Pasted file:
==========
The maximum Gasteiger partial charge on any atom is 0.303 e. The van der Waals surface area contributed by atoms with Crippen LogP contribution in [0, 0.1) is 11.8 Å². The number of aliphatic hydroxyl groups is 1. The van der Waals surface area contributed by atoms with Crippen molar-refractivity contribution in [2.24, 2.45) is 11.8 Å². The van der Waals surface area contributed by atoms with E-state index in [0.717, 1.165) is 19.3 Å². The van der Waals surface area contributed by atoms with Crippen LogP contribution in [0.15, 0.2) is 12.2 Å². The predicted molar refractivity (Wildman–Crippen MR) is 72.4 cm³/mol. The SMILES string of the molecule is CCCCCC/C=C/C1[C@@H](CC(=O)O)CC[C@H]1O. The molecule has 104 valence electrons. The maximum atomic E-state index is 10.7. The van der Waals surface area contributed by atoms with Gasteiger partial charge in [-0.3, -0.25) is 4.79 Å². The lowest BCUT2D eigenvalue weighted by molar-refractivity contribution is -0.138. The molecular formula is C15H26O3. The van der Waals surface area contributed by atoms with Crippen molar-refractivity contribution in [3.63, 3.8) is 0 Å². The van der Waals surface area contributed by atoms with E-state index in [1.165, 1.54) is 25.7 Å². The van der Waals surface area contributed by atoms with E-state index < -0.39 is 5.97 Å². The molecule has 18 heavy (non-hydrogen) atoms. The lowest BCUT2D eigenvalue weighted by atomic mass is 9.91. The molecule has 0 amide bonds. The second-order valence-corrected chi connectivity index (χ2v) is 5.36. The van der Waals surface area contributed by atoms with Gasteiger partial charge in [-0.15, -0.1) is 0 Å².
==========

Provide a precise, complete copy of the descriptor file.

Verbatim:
The maximum Gasteiger partial charge on any atom is 0.303 e. The van der Waals surface area contributed by atoms with Crippen LogP contribution in [0, 0.1) is 11.8 Å². The number of aliphatic hydroxyl groups is 1. The van der Waals surface area contributed by atoms with Crippen molar-refractivity contribution in [2.24, 2.45) is 11.8 Å². The van der Waals surface area contributed by atoms with E-state index in [0.717, 1.165) is 19.3 Å². The van der Waals surface area contributed by atoms with Crippen LogP contribution in [0.15, 0.2) is 12.2 Å². The predicted molar refractivity (Wildman–Crippen MR) is 72.4 cm³/mol. The SMILES string of the molecule is CCCCCC/C=C/C1[C@@H](CC(=O)O)CC[C@H]1O. The molecule has 104 valence electrons. The maximum atomic E-state index is 10.7. The van der Waals surface area contributed by atoms with Gasteiger partial charge in [-0.3, -0.25) is 4.79 Å². The lowest BCUT2D eigenvalue weighted by molar-refractivity contribution is -0.138. The molecular formula is C15H26O3. The van der Waals surface area contributed by atoms with Crippen molar-refractivity contribution in [3.63, 3.8) is 0 Å². The van der Waals surface area contributed by atoms with E-state index in [1.165, 1.54) is 25.7 Å². The van der Waals surface area contributed by atoms with E-state index < -0.39 is 5.97 Å². The molecule has 18 heavy (non-hydrogen) atoms. The lowest BCUT2D eigenvalue weighted by atomic mass is 9.91. The molecule has 0 amide bonds. The second-order valence-corrected chi connectivity index (χ2v) is 5.36. The van der Waals surface area contributed by atoms with Gasteiger partial charge in [-0.15, -0.1) is 0 Å².